Will Idaho's newest gold medalist get her own ski run?

Credit: James Lang-USA TODAY Sports

Feb 13, 2014; Sochi, RUSSIA; Kaitlyn Farrington (USA) holds up her gold medal during the medal ceremony for the ladies' halfpipe at the Sochi 2014 Olympic Winter Games at the Medals Plaza. Mandatory Credit: James Lang-USA TODAY Sports

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by Matt Standal and Jamie Grey

Bio | Email | Follow: @KTVBMatt

KTVB.COM

Posted on February 13, 2014 at 2:04 PM

Updated Thursday, Feb 13 at 2:50 PM

SUN VALLEY, Idaho -- As the world's newest Olympic halfpipe champion, 24-year-old Idaho native Kaitlyn Farrington gained instant notoriety worldwide.

After the win, Farrington was celebrated by countless fans on TV and social media, treated to a celebrity interview on NBC's TODAY Show, and will be honored by those in the Wood River Valley, where she grew up.

In fact, odds are Idaho's famous Sun Valley Resort will name a ski run after her.

That's because not only did Kaitlyn grow up learning how to ski on Bald Mountain, but Sun Valley Resort has a unique tradition of naming runs after local Olympians.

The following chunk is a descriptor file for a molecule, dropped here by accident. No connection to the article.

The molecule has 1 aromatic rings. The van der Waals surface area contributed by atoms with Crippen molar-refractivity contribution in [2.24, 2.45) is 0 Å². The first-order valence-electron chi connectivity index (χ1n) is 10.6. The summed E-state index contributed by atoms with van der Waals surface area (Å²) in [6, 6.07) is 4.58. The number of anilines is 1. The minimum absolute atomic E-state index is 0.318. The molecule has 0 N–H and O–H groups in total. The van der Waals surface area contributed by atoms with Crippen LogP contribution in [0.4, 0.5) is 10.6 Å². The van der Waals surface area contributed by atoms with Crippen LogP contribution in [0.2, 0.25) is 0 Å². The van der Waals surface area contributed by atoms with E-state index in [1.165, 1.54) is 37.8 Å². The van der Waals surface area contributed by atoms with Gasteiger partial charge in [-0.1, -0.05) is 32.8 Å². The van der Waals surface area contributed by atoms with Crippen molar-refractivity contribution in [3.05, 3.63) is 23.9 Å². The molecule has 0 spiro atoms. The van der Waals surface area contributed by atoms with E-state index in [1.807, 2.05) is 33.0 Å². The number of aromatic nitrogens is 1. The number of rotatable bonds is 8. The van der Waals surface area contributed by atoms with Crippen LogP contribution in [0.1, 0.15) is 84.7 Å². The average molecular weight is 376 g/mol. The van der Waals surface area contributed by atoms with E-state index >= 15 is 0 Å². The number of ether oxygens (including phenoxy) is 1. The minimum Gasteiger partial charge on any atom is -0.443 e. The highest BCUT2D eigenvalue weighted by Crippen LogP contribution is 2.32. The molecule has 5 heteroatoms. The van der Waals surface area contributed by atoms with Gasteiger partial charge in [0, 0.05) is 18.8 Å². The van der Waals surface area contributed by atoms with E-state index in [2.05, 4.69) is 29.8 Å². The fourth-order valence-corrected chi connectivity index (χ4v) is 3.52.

Four Olympic medalists from Sun Valley have runs named after them, including Gretchen Fraser, Christin Cooper, Picabo Street, and paralympian Muffy Davis.

That's why KTVB wanted to know:  will Sun Valley Resort change the name of a run to honor the area's newest Olympic champion?

Resort spokesman Jack Sibbach says it's a good possibility.

"It's a longstanding tradition to name a run after a medalist here - an Olympic medalist at Sun Valley - and it's a tradition I'd like to continue, not only for Kaitlyn but in the future for many more athletes from the Wood River Valley," Sibbach told KTVB's Jamie Grey during a live interview on Thursday morning.

But what run will they rename? Perhaps the Dollar Mountain halfpipe?

Her coaches tell us it's no secret that particular halfpipe is already known as "Kaitlyn's halfpipe." The informal nomenclature owes to the fact that Farrington trained there for several years while developing her skills.

As for a celebration for the young medalist, Sibbach assuredly said the community would be holding a big one when Farrington returned.

"We're going to get with her people, as a community, and as a team, and I'm sure they'll be more than one celebration - but one really big official celebration," he said.

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